Louis Marie Turreau

Louis-Marie Turreau (4 July 1756, Évreux, Eure – 10 December 1816, Conches), also known as Turreau de Garambouville or Turreau de Linières, was a French general officer of the French Revolutionary Wars. He was most notable as the organiser of the colonnes infernales during the war in the Vendée, which massacred tens of thousands of Vendéens and ravaged the countryside. He attained army command, but without notable military accomplishments. Under the First French Empire, he pursued a career as a high functionary, becoming ambassador to the United States then a Baron of the Empire.

Louis-Marie Turreau
Louis Hersent - Le général Louise-Marie Turreau (1756-1816), lors de l'affaire de Gravière (8 prairial, an VIII - 21 mai 1800) (P747) - P747 - Musée Carnavalet.jpg
Painting of Turreau by Louis Hersent, c. 1800, in the Musée Carnavalet
Nickname(s)Turreau de Garambouville
Turreau de Linières
Born4 July 1756
Died10 December 1816(1816-12-10) (aged 60)
Allegiance Kingdom of France
 Kingdom of the French
 First French Republic
 First French Empire
Years of service1789–1814
RankGénéral de division
Commands heldArmée des Pyrénées orientales
Armée de l'Ouest
Battles/warsFrench Revolutionary Wars
War in the Vendée
AwardsKnight of Saint-Louis
Name inscribed on the Arc de Triomphe
Baron of the Empire
Other workGovernor of Belle-Île
French Ambassador to the United States


Early lifeEdit

Louis-Marie Turreau's father was fiscal procurator for waters and forests to the comté d'Évreux, before becoming mayor of Évreux. This situation imparted certain privileges to the Turreau family, even though they were not nobles. Turreau was nevertheless a fervent revolutionary from 1789, profiting like many others, especially the bourgeois of that era. Elected mayor of Aviron, he bought several clerical estates (such as that of the abbaye de Conches).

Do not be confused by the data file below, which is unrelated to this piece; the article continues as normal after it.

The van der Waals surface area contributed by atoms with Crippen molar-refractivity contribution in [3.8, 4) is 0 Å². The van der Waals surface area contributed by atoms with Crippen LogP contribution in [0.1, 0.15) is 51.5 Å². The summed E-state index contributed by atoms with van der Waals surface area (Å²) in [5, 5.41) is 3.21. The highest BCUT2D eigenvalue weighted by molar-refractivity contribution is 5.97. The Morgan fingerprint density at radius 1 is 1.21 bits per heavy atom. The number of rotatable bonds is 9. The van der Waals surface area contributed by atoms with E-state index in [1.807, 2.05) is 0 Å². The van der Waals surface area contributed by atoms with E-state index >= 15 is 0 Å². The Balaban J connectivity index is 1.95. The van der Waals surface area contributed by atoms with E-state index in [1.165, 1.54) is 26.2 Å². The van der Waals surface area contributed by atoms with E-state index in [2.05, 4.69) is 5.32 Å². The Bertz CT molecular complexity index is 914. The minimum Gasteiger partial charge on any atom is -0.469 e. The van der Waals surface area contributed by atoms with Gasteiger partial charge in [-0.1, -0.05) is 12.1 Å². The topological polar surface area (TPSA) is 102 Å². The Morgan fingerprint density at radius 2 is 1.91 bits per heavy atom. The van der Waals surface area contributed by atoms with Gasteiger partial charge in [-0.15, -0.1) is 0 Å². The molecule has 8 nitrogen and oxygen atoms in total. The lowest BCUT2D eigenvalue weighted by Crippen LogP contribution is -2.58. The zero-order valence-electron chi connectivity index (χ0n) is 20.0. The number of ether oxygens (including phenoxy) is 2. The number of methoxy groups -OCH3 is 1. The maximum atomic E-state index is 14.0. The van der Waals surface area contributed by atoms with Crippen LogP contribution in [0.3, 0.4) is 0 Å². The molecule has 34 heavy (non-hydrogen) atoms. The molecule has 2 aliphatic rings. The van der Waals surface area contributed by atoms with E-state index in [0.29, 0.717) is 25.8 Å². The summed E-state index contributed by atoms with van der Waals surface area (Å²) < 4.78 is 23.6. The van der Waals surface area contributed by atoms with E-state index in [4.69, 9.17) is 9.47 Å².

Career to 1794Edit

Before the Revolution, he had not had any real military activity, having entered the guards corps of the comte d’Artois but only been inscribed for supernumerary roles (he was only a reservist). On the Revolution, he entered the National Guard of Conches, and took over as its leader in July 1792. In September he was elected captain of a company of volunteers from Eure and set out to fight on the northern frontiers. Made a colonel in November, he was integrated into the Army of the Moselle.

In June 1793, Turreau was brought into the Army of the coasts of La Rochelle, remaining so until 8 October though the post did not please him. He wrote to a friend, "I would move heaven and earth not to go to Poitou. This kind of war displeases me." Even so, he fought for two months in the Vendée. He served as head of the Army of the Eastern Pyrenees from 12 October until 27 November 1793. During that period, he was defeated by Spanish General Antonio Ricardos at the Battle of the Tech (Pla-del-Rey) on 13–15 October.[1] In January 1794, he denounced fellow general Eustache Charles d'Aoust to the Committee of Public Safety, leading to d'Aoust's execution in July.[2] He became commander in chief of the Armée de l'Ouest from 29 December, but he again regarded this post with little enthusiasm. Before he arrived at his post, the last elements of the Armée catholique et royale were erased by Jean-Baptiste Kléber and François Séverin Marceau at the Battle of Savenay on 23 December.

The colonnes infernalesEdit

Stained glass depicting massacres by the Colonnes Infernales under Turreau

Later careerEdit

On 20 May Turreau was named governor of Belle-Île, then arrested on 28 September 1794. He spent a year in prison, which he used to edit his Mémoires pour servir à l’histoire de la Vendée. He refused the amnesty of 4 Brumaire year IV which closed the works of the National Convention, aiming to be unequivocally rehabilitated. On 19 December 1795 he was acquitted by a military tribunal which judged he had only been obeying orders. Under the French Consulate he was sent as an envoy to Switzerland. In May and June 1800, he commanded a division in a diversionary attack on Turin from the west but missed the Battle of Marengo.[3] From 1803 to 1811 he was French ambassador to the United States of America, then commander of several military strongholds.

In 1814, he submitted to Louis XVIII and during the Hundred Days published a Mémoire contre le retour éphémère des hommes à privilèges. On the Bourbon Restoration he was not prosecuted, either for libel or for the colonnes infernales. He was on the list of those awarded the cross of Saint-Louis, but died before being able to attend an official ceremony of the order to receive it.


  • Baron de Linières (1812)
  • Chevalier de Saint-Louis (1814)
  • His name is engraved on the 15th column of the Arc de Triomphe colonne (the Arch shows TURREAU).


  1. ^ Prats, Turreau
  2. ^ Prats, Banyuls
  3. ^ Arnold, p 118 and 130



  • Arnold, James R. Marengo & Hohenlinden. Barnsley, South Yorkshire, UK: Pen & Sword, 2005. ISBN 1-84415-279-0

External linksEdit